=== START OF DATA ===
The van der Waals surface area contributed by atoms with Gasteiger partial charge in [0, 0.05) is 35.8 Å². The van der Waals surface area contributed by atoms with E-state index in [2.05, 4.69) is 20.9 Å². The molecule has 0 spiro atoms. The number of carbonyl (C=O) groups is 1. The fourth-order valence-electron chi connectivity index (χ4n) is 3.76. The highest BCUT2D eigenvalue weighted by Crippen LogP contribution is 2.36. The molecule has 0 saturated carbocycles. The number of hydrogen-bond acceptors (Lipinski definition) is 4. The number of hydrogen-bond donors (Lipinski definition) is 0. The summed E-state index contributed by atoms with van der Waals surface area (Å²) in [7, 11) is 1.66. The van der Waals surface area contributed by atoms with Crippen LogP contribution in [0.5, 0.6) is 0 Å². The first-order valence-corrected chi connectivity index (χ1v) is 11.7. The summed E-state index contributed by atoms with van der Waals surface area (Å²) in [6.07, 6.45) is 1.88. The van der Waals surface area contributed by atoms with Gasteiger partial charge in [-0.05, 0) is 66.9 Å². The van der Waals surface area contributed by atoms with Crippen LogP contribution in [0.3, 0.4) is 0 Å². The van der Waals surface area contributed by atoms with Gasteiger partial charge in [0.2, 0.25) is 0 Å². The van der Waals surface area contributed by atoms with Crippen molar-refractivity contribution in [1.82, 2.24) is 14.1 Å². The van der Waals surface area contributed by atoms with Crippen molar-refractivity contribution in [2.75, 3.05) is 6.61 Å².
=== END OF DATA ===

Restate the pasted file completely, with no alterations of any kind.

The van der Waals surface area contributed by atoms with Gasteiger partial charge in [0, 0.05) is 35.8 Å². The van der Waals surface area contributed by atoms with E-state index in [2.05, 4.69) is 20.9 Å². The molecule has 0 spiro atoms. The number of carbonyl (C=O) groups is 1. The fourth-order valence-electron chi connectivity index (χ4n) is 3.76. The highest BCUT2D eigenvalue weighted by Crippen LogP contribution is 2.36. The molecule has 0 saturated carbocycles. The number of hydrogen-bond acceptors (Lipinski definition) is 4. The number of hydrogen-bond donors (Lipinski definition) is 0. The summed E-state index contributed by atoms with van der Waals surface area (Å²) in [7, 11) is 1.66. The van der Waals surface area contributed by atoms with Crippen LogP contribution in [0.5, 0.6) is 0 Å². The first-order valence-corrected chi connectivity index (χ1v) is 11.7. The summed E-state index contributed by atoms with van der Waals surface area (Å²) in [6.07, 6.45) is 1.88. The van der Waals surface area contributed by atoms with Gasteiger partial charge in [-0.05, 0) is 66.9 Å². The van der Waals surface area contributed by atoms with Crippen LogP contribution in [0.3, 0.4) is 0 Å². The van der Waals surface area contributed by atoms with Gasteiger partial charge in [0.2, 0.25) is 0 Å². The van der Waals surface area contributed by atoms with Crippen molar-refractivity contribution in [1.82, 2.24) is 14.1 Å². The van der Waals surface area contributed by atoms with Crippen molar-refractivity contribution in [2.75, 3.05) is 6.61 Å².